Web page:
Isomorphism and similarity for 2-generation pedigrees.
Bottom Line:
If the 2-generation pedigrees are monogamous (i.e., each individual at level-1 can mate with exactly one partner) then the isomorphism testing problem can be solved in polynomial time.We then consider the problem by relaxing it into an NP-complete decomposition problem which can be formulated as the Minimum Common Integer Pair Partition (MCIPP) problem, which we show to be FPT by exploiting a property of the optimal solution.While there is still some difficulty to overcome, this lays down a solid foundation for this research.
ABSTRACT
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We consider the emerging problem of comparing the similarity between (unlabeled) pedigrees. More specifically, we focus on the simplest pedigrees, namely, the 2-generation pedigrees. We show that the isomorphism testing for two 2-generation pedigrees is GI-hard. If the 2-generation pedigrees are monogamous (i.e., each individual at level-1 can mate with exactly one partner) then the isomorphism testing problem can be solved in polynomial time. We then consider the problem by relaxing it into an NP-complete decomposition problem which can be formulated as the Minimum Common Integer Pair Partition (MCIPP) problem, which we show to be FPT by exploiting a property of the optimal solution. While there is still some difficulty to overcome, this lays down a solid foundation for this research. |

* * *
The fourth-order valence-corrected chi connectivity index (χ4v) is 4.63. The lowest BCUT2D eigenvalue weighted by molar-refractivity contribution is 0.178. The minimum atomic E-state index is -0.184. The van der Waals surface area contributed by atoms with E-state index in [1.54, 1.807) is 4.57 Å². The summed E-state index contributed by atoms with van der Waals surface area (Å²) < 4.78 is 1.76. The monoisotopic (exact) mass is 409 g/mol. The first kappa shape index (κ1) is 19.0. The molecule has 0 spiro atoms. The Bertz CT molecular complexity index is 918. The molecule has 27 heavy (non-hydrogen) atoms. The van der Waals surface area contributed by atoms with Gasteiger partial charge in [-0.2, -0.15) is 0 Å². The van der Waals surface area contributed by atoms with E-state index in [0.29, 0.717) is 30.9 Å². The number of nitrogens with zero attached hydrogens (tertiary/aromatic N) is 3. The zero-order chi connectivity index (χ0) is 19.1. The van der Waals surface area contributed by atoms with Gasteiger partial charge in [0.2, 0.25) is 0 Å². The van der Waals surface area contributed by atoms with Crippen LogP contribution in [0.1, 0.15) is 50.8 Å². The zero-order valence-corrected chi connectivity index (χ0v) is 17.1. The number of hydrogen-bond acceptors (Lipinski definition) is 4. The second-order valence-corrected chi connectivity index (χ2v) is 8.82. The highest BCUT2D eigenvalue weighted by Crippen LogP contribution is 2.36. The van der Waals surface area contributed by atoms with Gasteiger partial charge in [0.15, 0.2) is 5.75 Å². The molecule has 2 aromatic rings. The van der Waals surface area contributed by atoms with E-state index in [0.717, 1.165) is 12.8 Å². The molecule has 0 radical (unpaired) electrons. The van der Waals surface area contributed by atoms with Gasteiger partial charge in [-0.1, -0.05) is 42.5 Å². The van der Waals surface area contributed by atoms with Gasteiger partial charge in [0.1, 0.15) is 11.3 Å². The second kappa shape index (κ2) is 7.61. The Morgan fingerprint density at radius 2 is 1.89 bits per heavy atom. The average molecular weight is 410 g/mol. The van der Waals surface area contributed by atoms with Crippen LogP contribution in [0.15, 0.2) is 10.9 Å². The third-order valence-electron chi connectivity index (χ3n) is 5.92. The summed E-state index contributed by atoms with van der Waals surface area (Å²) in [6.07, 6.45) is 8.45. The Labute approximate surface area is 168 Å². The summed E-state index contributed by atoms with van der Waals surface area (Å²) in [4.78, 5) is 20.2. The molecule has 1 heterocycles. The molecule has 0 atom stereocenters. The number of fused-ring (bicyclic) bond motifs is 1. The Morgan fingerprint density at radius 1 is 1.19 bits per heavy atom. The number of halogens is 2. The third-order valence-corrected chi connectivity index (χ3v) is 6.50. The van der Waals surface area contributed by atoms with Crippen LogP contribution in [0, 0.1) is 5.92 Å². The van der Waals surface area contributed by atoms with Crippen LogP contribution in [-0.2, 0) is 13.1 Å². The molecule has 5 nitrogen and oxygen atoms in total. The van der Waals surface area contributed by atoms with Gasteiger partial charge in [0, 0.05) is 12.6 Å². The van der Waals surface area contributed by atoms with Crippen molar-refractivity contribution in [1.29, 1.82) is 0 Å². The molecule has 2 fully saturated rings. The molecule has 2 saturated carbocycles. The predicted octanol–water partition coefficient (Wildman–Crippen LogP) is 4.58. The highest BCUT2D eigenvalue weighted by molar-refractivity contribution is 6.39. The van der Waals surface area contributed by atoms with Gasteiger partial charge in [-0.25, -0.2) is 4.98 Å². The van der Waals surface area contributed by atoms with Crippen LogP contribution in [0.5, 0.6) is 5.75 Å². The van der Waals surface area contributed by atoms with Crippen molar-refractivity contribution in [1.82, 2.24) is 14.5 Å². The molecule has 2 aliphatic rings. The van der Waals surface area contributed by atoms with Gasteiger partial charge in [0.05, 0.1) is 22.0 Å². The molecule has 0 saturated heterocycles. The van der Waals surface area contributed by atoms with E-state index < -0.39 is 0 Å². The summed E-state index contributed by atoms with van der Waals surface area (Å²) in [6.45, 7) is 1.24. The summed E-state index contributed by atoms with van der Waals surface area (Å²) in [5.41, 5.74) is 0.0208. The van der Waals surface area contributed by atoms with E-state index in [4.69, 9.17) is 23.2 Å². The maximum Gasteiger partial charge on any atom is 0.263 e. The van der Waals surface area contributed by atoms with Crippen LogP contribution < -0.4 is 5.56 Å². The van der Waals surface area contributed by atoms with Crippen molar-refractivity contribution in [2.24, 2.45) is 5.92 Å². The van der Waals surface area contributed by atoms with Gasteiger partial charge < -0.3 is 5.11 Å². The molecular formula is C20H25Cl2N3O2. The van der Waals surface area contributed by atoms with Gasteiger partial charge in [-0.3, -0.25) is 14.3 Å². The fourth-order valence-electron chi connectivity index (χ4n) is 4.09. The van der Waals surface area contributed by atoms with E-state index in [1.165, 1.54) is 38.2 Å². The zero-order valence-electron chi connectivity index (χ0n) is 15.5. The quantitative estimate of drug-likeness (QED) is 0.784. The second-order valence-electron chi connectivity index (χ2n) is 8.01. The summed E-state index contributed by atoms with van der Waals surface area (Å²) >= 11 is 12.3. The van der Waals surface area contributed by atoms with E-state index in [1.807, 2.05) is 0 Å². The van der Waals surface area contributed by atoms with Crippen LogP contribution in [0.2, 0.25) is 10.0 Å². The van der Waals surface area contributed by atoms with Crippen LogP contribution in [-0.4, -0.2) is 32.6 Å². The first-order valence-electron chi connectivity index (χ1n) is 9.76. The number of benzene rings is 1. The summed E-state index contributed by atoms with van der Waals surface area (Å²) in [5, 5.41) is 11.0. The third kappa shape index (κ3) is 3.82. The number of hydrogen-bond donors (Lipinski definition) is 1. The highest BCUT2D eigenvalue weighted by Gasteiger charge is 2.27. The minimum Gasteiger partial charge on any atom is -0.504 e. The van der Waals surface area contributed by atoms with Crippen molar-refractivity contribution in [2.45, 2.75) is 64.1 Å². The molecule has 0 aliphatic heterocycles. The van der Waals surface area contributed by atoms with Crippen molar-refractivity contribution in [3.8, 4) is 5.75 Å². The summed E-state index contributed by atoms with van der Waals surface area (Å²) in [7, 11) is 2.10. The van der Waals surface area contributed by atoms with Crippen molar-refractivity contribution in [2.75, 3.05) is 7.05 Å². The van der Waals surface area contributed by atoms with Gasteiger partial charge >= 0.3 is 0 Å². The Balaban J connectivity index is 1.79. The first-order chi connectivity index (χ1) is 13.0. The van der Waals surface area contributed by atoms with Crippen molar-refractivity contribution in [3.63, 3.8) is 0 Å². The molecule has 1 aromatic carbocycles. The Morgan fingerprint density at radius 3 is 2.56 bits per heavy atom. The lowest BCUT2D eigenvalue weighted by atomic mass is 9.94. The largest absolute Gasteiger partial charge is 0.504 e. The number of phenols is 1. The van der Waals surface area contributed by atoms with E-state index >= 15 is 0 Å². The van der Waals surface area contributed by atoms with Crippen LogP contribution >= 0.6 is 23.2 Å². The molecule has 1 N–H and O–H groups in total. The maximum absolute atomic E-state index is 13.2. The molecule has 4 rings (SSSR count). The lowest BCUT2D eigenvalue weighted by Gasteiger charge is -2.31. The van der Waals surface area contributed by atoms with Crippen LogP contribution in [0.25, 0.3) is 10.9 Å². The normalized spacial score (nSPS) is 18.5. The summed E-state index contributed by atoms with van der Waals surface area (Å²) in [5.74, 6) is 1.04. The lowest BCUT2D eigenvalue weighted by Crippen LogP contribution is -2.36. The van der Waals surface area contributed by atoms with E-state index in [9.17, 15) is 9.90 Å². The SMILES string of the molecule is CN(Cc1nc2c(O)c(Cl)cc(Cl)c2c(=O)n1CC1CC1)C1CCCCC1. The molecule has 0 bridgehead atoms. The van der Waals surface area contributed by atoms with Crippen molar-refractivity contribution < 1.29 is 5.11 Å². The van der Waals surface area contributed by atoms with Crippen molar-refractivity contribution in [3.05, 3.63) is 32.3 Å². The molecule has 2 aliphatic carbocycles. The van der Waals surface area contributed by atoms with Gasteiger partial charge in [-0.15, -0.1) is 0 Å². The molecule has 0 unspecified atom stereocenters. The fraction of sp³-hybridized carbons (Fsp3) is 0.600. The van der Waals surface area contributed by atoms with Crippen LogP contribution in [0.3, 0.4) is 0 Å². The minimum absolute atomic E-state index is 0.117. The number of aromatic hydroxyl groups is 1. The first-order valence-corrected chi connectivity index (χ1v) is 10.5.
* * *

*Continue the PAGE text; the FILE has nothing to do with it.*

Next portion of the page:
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Mentions: Let . An individual u ∈ I(P) is monogamous if it mates with exactly one partner, i.e., the number of individuals u', u' ≠ u, such that (u, x), (u', x) ∈ E(P) for some x ∈ I(P) is exactly one. A pedigree is monogamous if all the individuals are monogamous. In Figure 2, the sub-pedigree formed by the rightmost component is monogamous while the leftmost component is not. A pedigree P = (I(P), E(P)) is generational if there is a function such that: |
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